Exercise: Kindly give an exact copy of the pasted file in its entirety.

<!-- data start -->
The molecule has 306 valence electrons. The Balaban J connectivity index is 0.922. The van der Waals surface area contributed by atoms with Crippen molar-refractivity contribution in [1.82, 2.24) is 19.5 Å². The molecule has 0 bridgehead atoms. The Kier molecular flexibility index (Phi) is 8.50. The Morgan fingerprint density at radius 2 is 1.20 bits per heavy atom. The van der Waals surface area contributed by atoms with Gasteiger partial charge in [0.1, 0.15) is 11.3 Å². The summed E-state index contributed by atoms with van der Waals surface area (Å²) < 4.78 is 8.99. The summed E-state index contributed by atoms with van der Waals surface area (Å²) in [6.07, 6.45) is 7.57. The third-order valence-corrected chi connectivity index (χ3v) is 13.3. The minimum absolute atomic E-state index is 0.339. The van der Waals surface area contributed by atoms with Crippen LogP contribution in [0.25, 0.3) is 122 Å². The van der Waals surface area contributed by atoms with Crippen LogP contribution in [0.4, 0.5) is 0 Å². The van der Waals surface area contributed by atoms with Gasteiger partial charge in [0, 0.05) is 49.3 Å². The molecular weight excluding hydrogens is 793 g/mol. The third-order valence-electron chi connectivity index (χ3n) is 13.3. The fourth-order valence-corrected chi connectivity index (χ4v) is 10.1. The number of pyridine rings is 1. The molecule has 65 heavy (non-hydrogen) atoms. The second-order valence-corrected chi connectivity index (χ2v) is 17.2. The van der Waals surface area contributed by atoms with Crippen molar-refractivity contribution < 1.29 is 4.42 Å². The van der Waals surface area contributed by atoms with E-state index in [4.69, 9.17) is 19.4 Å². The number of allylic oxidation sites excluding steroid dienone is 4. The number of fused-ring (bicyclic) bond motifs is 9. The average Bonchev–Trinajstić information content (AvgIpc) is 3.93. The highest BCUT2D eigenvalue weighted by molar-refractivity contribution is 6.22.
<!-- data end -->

The molecule has 306 valence electrons. The Balaban J connectivity index is 0.922. The van der Waals surface area contributed by atoms with Crippen molar-refractivity contribution in [1.82, 2.24) is 19.5 Å². The molecule has 0 bridgehead atoms. The Kier molecular flexibility index (Phi) is 8.50. The Morgan fingerprint density at radius 2 is 1.20 bits per heavy atom. The van der Waals surface area contributed by atoms with Gasteiger partial charge in [0.1, 0.15) is 11.3 Å². The summed E-state index contributed by atoms with van der Waals surface area (Å²) < 4.78 is 8.99. The summed E-state index contributed by atoms with van der Waals surface area (Å²) in [6.07, 6.45) is 7.57. The third-order valence-corrected chi connectivity index (χ3v) is 13.3. The minimum absolute atomic E-state index is 0.339. The van der Waals surface area contributed by atoms with Crippen LogP contribution in [0.25, 0.3) is 122 Å². The van der Waals surface area contributed by atoms with Crippen LogP contribution in [0.4, 0.5) is 0 Å². The van der Waals surface area contributed by atoms with Gasteiger partial charge in [0, 0.05) is 49.3 Å². The molecular weight excluding hydrogens is 793 g/mol. The third-order valence-electron chi connectivity index (χ3n) is 13.3. The fourth-order valence-corrected chi connectivity index (χ4v) is 10.1. The number of pyridine rings is 1. The molecule has 65 heavy (non-hydrogen) atoms. The second-order valence-corrected chi connectivity index (χ2v) is 17.2. The van der Waals surface area contributed by atoms with Crippen molar-refractivity contribution < 1.29 is 4.42 Å². The van der Waals surface area contributed by atoms with E-state index in [4.69, 9.17) is 19.4 Å². The number of allylic oxidation sites excluding steroid dienone is 4. The number of fused-ring (bicyclic) bond motifs is 9. The average Bonchev–Trinajstić information content (AvgIpc) is 3.93. The highest BCUT2D eigenvalue weighted by molar-refractivity contribution is 6.22.